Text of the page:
my space Twentytwo Digital’s co-director Jason Nye shows us around the team’s studio, located in Coventry’s historic grade II listed canal warehouse
fresh eyes Part muscian, part graphic designer, Ewa Lefmann reveals how she fuses her two creative passions
inspiration feed How letterform designer Gianluca Alla is breaking new ground with fonts and typography
c o mputera rts.creati vebloq.com -8-
T ype design secrets Dalton Magg reveals how it is repeatedly able to create type equipped for 2019 and beyond
vr illustration Illustrator Lai TS on how to engage viewers using 360-degree artwork in virtual reality
making a digital storybook How animation studio Tapocketa created an award-winning animated storybook
c o n te n ts
66 T oo few pencils in design?
42 start your business in 2019
Have a lucrative side hustle or business idea that you want to fully invest in? Creatives weigh in on how to not fumble your first design business
D&AD insiders discuss what makes the award show’s Pencils so coveted, as well as the type of design work that warrants a deserved win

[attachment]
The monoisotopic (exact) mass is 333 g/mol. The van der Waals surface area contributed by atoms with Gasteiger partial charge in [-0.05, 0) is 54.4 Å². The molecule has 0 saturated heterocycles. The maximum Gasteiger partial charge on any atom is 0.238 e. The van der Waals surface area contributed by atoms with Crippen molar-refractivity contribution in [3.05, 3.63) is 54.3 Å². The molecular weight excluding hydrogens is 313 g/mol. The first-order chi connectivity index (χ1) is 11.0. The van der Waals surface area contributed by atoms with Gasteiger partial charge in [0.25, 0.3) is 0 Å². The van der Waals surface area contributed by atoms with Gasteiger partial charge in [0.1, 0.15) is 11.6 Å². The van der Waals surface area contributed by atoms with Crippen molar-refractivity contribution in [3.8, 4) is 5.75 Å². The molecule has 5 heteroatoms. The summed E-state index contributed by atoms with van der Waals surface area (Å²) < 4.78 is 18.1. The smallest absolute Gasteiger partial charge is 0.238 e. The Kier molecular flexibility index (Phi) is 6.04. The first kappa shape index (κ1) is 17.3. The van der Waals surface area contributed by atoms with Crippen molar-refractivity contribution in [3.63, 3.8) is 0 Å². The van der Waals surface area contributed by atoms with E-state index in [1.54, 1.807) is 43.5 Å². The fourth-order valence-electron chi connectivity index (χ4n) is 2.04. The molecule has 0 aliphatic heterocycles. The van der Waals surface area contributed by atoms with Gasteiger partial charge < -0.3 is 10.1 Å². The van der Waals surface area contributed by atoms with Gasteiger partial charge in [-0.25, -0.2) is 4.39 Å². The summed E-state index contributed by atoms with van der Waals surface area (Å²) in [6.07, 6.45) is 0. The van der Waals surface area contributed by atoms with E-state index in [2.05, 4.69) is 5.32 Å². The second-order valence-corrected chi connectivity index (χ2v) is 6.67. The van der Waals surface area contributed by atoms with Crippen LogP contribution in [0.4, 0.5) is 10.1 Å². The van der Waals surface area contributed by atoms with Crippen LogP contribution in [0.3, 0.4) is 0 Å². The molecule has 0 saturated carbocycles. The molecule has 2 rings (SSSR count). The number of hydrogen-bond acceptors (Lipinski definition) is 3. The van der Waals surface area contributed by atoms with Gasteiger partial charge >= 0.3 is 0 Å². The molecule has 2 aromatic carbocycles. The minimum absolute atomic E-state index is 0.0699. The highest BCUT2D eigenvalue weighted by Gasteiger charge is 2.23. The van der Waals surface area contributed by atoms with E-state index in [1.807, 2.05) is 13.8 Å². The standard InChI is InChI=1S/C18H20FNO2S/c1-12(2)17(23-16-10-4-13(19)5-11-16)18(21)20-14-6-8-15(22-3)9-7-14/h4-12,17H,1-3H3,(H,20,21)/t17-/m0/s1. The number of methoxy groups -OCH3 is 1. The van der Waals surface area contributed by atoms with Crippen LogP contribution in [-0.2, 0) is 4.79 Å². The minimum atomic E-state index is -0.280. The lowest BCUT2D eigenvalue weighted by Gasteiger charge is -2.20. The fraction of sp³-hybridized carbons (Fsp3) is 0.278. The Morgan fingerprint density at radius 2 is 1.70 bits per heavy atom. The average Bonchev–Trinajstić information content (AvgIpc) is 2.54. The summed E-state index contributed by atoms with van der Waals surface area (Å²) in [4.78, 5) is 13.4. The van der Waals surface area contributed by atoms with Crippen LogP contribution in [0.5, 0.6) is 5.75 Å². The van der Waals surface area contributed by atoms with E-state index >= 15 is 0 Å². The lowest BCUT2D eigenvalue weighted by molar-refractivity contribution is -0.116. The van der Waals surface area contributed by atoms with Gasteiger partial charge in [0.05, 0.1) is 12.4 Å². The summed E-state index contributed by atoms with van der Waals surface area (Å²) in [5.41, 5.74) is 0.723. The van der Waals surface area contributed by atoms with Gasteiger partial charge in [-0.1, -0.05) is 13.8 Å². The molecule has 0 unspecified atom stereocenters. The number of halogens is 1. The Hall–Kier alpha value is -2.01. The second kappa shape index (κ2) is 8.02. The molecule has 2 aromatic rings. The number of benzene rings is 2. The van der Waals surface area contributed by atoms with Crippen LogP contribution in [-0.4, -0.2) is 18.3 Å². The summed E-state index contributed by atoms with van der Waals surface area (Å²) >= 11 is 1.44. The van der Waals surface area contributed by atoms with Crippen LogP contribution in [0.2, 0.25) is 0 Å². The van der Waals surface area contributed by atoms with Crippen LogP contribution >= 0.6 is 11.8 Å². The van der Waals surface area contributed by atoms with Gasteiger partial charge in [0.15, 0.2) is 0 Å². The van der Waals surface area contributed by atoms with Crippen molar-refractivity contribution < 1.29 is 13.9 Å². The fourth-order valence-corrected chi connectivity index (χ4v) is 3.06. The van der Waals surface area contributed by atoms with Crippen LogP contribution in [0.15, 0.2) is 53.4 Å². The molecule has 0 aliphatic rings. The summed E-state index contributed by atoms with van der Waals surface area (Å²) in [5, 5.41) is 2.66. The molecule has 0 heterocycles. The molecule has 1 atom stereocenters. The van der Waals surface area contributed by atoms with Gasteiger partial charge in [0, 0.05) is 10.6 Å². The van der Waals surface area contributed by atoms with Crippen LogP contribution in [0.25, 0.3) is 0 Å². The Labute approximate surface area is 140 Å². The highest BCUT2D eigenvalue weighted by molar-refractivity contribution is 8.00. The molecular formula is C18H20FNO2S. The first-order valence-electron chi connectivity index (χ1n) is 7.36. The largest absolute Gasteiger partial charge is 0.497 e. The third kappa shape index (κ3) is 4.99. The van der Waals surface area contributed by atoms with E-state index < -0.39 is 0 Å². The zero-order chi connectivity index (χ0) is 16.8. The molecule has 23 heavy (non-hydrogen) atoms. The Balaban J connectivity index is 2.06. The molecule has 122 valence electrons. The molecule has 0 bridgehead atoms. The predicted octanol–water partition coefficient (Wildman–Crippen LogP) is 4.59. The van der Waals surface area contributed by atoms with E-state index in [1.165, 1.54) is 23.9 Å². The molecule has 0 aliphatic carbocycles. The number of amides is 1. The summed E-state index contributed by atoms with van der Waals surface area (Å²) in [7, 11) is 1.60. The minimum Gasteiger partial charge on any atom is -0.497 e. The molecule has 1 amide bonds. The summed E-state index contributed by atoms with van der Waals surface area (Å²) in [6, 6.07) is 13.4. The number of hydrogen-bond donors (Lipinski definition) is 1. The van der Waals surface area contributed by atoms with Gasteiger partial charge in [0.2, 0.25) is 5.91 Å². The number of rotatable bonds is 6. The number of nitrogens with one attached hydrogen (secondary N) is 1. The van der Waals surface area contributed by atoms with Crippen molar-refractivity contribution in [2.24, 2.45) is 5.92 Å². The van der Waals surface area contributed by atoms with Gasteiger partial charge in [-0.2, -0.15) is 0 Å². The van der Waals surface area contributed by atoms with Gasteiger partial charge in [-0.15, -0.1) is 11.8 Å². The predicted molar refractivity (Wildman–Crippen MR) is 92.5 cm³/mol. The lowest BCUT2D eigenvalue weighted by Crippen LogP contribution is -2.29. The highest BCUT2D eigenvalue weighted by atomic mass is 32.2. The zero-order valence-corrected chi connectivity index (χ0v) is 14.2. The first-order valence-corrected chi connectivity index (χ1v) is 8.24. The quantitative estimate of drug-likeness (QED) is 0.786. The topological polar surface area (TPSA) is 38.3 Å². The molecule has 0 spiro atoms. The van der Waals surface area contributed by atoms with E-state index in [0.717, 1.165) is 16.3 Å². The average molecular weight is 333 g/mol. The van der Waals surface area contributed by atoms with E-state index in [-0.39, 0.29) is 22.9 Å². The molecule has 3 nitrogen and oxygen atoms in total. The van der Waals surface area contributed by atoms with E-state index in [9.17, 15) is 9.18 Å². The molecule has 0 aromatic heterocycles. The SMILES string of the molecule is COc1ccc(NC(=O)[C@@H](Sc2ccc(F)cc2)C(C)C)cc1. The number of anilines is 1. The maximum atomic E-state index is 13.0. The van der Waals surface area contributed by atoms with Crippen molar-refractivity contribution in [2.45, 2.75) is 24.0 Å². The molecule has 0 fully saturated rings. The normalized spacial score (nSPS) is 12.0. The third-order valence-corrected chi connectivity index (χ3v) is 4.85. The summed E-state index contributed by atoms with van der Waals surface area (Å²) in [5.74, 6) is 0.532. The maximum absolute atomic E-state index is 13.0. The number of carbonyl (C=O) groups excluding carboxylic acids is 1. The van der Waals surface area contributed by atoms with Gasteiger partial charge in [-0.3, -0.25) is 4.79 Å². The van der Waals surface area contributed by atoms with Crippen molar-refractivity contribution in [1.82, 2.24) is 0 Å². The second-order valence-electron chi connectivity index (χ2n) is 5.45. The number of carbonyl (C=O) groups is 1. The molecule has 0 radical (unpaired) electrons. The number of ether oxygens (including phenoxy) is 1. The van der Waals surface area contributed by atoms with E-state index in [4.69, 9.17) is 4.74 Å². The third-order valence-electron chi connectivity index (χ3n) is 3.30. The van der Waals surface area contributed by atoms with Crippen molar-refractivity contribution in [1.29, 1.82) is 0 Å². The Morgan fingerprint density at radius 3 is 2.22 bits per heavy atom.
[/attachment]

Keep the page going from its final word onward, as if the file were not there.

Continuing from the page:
showcase We run through the hottest new design, illustration and motion work from the global design scene
50 The 15 game c hangers of design (part 2) The concluding half of our celebration surrounding notable creatives includes graphic design practical jokers and music-infused surrealists
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design inspiration Edenspiekermann’s Paul Woods bids goodbye to the egomaniacs of old
c u ltu r e
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ne w v e nt ur e s
n ew v en tures
live and let live Brace yourself as Craig Oldham sheds new light on the '80s cult-classic. ho says print is dead? Books and magazines have always had a transformative effect on readers, and few films illustrate this as brilliantly as John Carpenter’s 1988 cult-classic, They Live. And now the film — famed for its scene where leading man Roddy Piper dons a pair of sunglasses and has an epiphany while reading a magazine — is finding new life in the latest project by British designer Craig Oldham. They Live: A Visual and Cultural Awakening is the first in a new series of books from Rough Trade